The dazzling prospect of the “100x” return has brought billions of dollars of venture capital—and some of the greatest minds and employees—to the most innovative and promising companies in the history of commerce. 

For investors, the risk/reward equation, short of all the complexities of negotiating preferred stock and deal terms, comes down to actual dollars invested in very risky ventures. The risk/reward equation for employees (who also make an investment, but in the form of time and talent) is more difficult to pin down. You can see this difficulty play out in the equity clawback drama allegedly unfolding at online gaming start-up Zynga. It raises a fundamental question about employee equity: What is the deal?

The two key features of employee equity—upside potential and risk of forfeiture—provide the answer.  Many employees take the plunge—and risk—to work at a start-up on the hopes of huge equity upside.  Employers (and their VC owners) expect long-term high performance in exchange, and reserve the right to end the employment relationship—and future equity participation—at any time they deem performance to be inadequate.  That is where the risk of forfeiture comes in.  Absent illegal discrimination, an employer can likely terminate an employee, denying the employee any unvested equity, merely because of a sincere belief that the employee is not worth it any more. 

In the run up to an expected multi-billion dollar IPO, Zynga apparently decided that some employees were not worth it anymore.  According to news reports, some employees held restricted stock potentially worth over $200 million, even though the same employees were considered by the CEO to be “missing in action” as workers.  Meanwhile, other, supposedly far more valuable employees, had far less valuable equity stakes than their MIA peers.  The company decided to ask some employees to give up parts of their unvested equity or face termination.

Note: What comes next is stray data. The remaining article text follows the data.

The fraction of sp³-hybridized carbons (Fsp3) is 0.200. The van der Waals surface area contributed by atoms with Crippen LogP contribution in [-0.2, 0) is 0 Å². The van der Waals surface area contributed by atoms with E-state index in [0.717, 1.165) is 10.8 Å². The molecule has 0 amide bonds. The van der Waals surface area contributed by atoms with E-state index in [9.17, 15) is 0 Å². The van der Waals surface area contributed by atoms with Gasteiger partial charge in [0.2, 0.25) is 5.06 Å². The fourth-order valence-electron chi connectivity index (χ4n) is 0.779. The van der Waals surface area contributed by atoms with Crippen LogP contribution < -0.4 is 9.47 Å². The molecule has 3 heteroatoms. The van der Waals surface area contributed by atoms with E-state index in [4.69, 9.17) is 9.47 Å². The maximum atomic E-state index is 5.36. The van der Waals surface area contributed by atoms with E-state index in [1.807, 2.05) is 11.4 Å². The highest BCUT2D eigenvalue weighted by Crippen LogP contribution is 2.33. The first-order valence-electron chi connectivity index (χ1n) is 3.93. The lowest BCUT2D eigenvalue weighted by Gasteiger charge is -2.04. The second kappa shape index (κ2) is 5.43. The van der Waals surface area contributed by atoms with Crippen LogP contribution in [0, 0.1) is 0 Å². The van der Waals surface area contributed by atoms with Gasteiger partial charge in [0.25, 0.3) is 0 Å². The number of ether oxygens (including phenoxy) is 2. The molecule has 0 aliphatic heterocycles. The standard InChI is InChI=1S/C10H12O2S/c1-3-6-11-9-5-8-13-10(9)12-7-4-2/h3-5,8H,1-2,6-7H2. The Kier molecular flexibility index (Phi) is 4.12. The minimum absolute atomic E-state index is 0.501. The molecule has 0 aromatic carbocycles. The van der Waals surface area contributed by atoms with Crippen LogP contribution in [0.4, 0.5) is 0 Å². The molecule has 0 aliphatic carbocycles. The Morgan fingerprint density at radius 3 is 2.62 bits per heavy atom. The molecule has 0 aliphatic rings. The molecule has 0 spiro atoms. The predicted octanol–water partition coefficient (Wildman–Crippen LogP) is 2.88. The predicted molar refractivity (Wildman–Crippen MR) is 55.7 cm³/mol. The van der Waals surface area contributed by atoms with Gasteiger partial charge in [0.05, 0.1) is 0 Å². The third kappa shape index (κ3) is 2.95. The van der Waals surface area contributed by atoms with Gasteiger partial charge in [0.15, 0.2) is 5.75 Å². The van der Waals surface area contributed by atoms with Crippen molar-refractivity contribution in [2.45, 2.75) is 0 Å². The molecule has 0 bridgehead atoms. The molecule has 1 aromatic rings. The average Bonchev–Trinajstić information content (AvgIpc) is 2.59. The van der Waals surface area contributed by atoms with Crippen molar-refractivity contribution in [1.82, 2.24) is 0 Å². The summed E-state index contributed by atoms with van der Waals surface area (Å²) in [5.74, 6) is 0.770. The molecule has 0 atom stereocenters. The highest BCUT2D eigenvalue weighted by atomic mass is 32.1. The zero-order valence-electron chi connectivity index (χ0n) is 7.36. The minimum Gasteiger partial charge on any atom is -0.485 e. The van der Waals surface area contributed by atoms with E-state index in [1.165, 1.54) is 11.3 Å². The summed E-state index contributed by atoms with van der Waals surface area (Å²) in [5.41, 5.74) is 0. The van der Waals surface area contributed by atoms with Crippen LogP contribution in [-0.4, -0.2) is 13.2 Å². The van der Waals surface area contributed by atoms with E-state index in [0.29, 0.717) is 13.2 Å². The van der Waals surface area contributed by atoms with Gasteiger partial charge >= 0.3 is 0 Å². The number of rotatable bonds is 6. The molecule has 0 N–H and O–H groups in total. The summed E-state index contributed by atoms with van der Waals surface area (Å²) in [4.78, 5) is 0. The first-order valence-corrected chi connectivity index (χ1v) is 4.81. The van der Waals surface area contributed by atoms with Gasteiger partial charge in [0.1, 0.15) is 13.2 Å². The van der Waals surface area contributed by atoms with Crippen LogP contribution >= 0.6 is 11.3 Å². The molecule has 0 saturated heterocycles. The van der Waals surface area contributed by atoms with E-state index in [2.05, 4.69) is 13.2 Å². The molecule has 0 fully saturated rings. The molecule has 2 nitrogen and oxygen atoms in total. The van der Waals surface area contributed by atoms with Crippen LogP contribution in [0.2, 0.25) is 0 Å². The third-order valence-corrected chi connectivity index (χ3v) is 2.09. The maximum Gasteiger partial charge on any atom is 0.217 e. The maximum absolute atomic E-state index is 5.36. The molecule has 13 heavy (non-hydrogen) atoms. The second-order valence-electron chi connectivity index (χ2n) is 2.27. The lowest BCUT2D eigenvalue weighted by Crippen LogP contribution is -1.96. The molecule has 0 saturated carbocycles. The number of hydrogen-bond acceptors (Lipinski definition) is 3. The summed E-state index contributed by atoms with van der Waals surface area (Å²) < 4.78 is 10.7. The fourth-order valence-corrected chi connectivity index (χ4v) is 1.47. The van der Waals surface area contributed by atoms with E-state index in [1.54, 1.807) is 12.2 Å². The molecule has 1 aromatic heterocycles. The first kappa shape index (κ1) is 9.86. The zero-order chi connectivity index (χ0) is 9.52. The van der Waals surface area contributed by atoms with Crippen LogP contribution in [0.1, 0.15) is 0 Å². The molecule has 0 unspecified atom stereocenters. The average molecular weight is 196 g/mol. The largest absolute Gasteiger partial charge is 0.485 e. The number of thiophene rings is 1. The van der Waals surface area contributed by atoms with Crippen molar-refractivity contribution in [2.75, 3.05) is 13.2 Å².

Although the vagaries of applicable state law come in to play, Zynga and companies in the same situation might well win the legal challenges (or reach favorable settlements) if they are careful and honest in their employment practices.  And since fairness or moral arguments on an issue like this are very much in the eye of the beholder, the real issues for businesses are the impact the Zynga situation will have on other companies, and the lessons that can be learned from the controversy.

By exposing the fairly harsh legal reality underlying the quasi-fantasy that equity compensation is (to both employees and employers) partially built upon, Zynga will likely cause employees to view their equity grants as somewhat less valuable.  This, in turn, might result in more demands for faster vesting of equity, up-front fully vested grants or more cash compensation.  More senior employees might also seek a specific term of employment or severance provisions. 

Employers, by the same token, will want to keep the benefit of equity compensation—and, frankly, its lure of great upside—alive and well.  Employers may consider the following: 

  • Understand from the outset that equity compensation is inherently unlimited in value—that is its attraction—and be prepared for the business expectations that, fairly or not, result from this fact.  This understanding might lead to retaining traditional equity compensation for those companies that need maximum incentive effect, or for those that fear a Zynga situation, modifying equity grant practices—perhaps using equity-linked instruments that have built in caps, or relying more on performance rather than time-based vesting.
  • If you have a Zynga situation, use competent employment counsel and make sure to obtain a full release in any negotiated settlement.  As a matter of good practice, don’t downplay what “at will” or “unvested” really mean.
  • Finally, consider enabling senior employees to invest in your stock.  While competent securities counsel will be needed to do this, giving employees the chance to invest their own cash is both a sign of respect and in many cases a more plausible basis for that coveted 100X return.

Ben Orlanski is a corporate and securities partner at Manatt, Phelps & Phillips, LLP. He can be reached at borlanski (at) manatt (dot) com. The views expressed in this article are solely those of the author and not those of Manatt, Phelps & Phillips, LLP or its clients.